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Fighting blight

点击量:   时间:2019-03-07 09:05:06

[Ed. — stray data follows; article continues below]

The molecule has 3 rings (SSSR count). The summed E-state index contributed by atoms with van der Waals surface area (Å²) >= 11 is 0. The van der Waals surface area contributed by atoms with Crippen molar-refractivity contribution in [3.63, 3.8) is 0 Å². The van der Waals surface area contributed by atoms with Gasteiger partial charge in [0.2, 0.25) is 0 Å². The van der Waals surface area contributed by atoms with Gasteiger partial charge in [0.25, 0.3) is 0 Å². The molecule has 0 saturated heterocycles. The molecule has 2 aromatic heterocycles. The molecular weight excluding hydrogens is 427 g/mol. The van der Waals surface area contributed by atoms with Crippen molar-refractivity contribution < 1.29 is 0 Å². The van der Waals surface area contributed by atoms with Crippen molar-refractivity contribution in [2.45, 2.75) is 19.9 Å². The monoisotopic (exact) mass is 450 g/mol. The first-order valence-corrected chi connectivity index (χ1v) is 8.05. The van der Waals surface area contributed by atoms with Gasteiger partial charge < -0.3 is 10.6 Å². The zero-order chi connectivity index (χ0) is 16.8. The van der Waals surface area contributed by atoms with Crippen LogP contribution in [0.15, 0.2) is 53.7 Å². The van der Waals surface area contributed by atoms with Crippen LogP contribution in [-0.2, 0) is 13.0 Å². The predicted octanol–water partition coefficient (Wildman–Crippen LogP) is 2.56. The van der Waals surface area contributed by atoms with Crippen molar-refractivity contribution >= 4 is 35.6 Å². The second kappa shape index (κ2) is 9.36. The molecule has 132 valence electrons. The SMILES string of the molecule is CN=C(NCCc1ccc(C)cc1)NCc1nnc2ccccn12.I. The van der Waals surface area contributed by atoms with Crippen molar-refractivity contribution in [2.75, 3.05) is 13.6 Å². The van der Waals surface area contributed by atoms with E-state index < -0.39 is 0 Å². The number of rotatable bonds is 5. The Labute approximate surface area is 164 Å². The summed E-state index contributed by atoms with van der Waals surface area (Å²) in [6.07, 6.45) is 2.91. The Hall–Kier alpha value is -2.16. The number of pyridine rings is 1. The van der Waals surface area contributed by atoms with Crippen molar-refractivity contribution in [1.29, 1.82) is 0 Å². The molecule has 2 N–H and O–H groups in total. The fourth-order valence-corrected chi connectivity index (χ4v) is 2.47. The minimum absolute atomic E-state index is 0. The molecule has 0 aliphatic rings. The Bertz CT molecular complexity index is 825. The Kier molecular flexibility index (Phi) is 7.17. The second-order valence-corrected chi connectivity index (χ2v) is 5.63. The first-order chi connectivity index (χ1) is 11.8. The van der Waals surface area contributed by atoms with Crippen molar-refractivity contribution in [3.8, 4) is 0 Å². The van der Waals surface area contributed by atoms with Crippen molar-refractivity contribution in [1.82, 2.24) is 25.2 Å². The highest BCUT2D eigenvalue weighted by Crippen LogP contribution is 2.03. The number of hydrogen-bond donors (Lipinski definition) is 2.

By Andy Coghlan GENETICALLY modified potatoes that would have prevented the Irish potato famine in the 19th century have been developed in Canada. The potatoes thwart Phytophthora infestans, the fungal blight which devastated Irish potato harvests in the 1840s. William Kay, who led the team developing the potatoes at the University of Victoria in British Columbia, says the GM tubers also resist fusarium wilt, another fungal disease, as well as Erwinia soil bacteria, which rot potatoes. The potatoes owe their hardiness to the combined effects of two peptides—amino acid chains—which respectively protect honeybees and moths from microbes. Cecropin, a peptide isolated from the giant silkworm moth, was genetically spliced with melittin, a peptide from bee venom. Previous experiments with these two substances suggested that a hybrid of the two would kill a wider range of fungi and bacteria than either alone. To test this idea, Kay’s team made msrA1, a synthetic gene which makes the hybrid. Next, they tethered it to the CMV promoter, a switch which turns the gene on. They then used a bacterium to insert the gene into Desiree and Russet Burbank potatoes. The tubers remained healthy despite heavy exposure to harmful bacteria and fungi, including potato blight. Kay says that the results were all the more surprising because the potatoes made such tiny amounts of the hybrid peptide. “We could scarcely detect them,” he says. Now, the team is preparing to test the potatoes in field trials. “We’ve been doing everything in greenhouses up to now,” he says. Experiments to assess whether the potatoes are safe to eat are under way too, even though the peptides would be destroyed by cooking. “Preliminary animal testing in rats shows they are harmless,” says Kay. He points out that similar substances occur throughout nature, even in humans and other mammals. Kay is confident that bacteria and fungi will find it hard to develop resistance against the peptides. Unlike conventional antibiotics, which kill bacteria by interfering with bacterial biochemistry, the peptides inflict physical damage which is almost impossible to combat, punching lethal holes in bacterial and fungal cell walls. Kay accepts that like all genetically engineered crops, the potatoes will meet a wall of consumer resistance, especially in Europe. But the Victoria team points out that a combination of the same two peptides they have inserted in the potatoes is already being tested in people: it is undergoing clinical trials as an antibiotic, and has already shown its potential for killing methicillin-resistant Staphylococcus aureus, the most notorious superbug lurking in hospitals (New Scientist, 22 June 1996, p 20). Sue Mayer of GeneWatch UK, an environmental lobby group, fears that benign bacteria and fungi could be caught in the firing line, damaging soil ecology. Mayer, who has previously studied similar peptides made by cows and humans,